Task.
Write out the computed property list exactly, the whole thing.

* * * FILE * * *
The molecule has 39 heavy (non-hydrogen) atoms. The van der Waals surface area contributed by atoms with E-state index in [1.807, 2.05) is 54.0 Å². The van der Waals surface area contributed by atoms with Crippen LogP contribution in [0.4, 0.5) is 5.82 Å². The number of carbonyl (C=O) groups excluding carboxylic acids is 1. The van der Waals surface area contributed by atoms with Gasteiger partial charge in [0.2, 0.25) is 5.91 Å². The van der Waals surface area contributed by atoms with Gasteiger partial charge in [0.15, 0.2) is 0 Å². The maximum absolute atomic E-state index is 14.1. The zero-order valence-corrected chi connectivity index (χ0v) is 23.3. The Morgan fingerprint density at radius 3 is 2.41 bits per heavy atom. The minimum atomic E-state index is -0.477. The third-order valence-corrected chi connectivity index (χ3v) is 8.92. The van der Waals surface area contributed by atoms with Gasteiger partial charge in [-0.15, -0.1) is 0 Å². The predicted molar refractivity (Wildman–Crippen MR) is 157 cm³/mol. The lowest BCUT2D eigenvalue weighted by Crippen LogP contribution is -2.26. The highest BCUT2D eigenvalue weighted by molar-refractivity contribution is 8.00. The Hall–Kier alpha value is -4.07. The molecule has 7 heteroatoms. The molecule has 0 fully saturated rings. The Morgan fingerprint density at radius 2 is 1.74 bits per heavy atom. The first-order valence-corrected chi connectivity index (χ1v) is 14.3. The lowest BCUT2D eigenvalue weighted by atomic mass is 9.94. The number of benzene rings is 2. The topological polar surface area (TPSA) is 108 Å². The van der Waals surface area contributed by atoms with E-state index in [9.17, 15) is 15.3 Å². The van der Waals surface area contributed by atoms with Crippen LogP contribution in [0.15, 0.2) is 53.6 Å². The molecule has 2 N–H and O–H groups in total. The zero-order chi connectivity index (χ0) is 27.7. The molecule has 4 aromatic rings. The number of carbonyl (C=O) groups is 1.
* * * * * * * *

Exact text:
The molecule has 39 heavy (non-hydrogen) atoms. The van der Waals surface area contributed by atoms with E-state index in [1.807, 2.05) is 54.0 Å². The van der Waals surface area contributed by atoms with Crippen LogP contribution in [0.4, 0.5) is 5.82 Å². The number of carbonyl (C=O) groups excluding carboxylic acids is 1. The van der Waals surface area contributed by atoms with Gasteiger partial charge in [0.2, 0.25) is 5.91 Å². The van der Waals surface area contributed by atoms with Gasteiger partial charge in [0.15, 0.2) is 0 Å². The maximum absolute atomic E-state index is 14.1. The zero-order valence-corrected chi connectivity index (χ0v) is 23.3. The Morgan fingerprint density at radius 3 is 2.41 bits per heavy atom. The minimum atomic E-state index is -0.477. The third-order valence-corrected chi connectivity index (χ3v) is 8.92. The van der Waals surface area contributed by atoms with Gasteiger partial charge in [-0.15, -0.1) is 0 Å². The predicted molar refractivity (Wildman–Crippen MR) is 157 cm³/mol. The lowest BCUT2D eigenvalue weighted by Crippen LogP contribution is -2.26. The highest BCUT2D eigenvalue weighted by molar-refractivity contribution is 8.00. The Hall–Kier alpha value is -4.07. The molecule has 7 heteroatoms. The molecule has 0 fully saturated rings. The Morgan fingerprint density at radius 2 is 1.74 bits per heavy atom. The first-order valence-corrected chi connectivity index (χ1v) is 14.3. The lowest BCUT2D eigenvalue weighted by atomic mass is 9.94. The number of benzene rings is 2. The topological polar surface area (TPSA) is 108 Å². The van der Waals surface area contributed by atoms with E-state index in [9.17, 15) is 15.3 Å². The van der Waals surface area contributed by atoms with Crippen LogP contribution in [0.15, 0.2) is 53.6 Å². The molecule has 2 N–H and O–H groups in total. The zero-order chi connectivity index (χ0) is 27.7. The molecule has 4 aromatic rings. The number of carbonyl (C=O) groups is 1.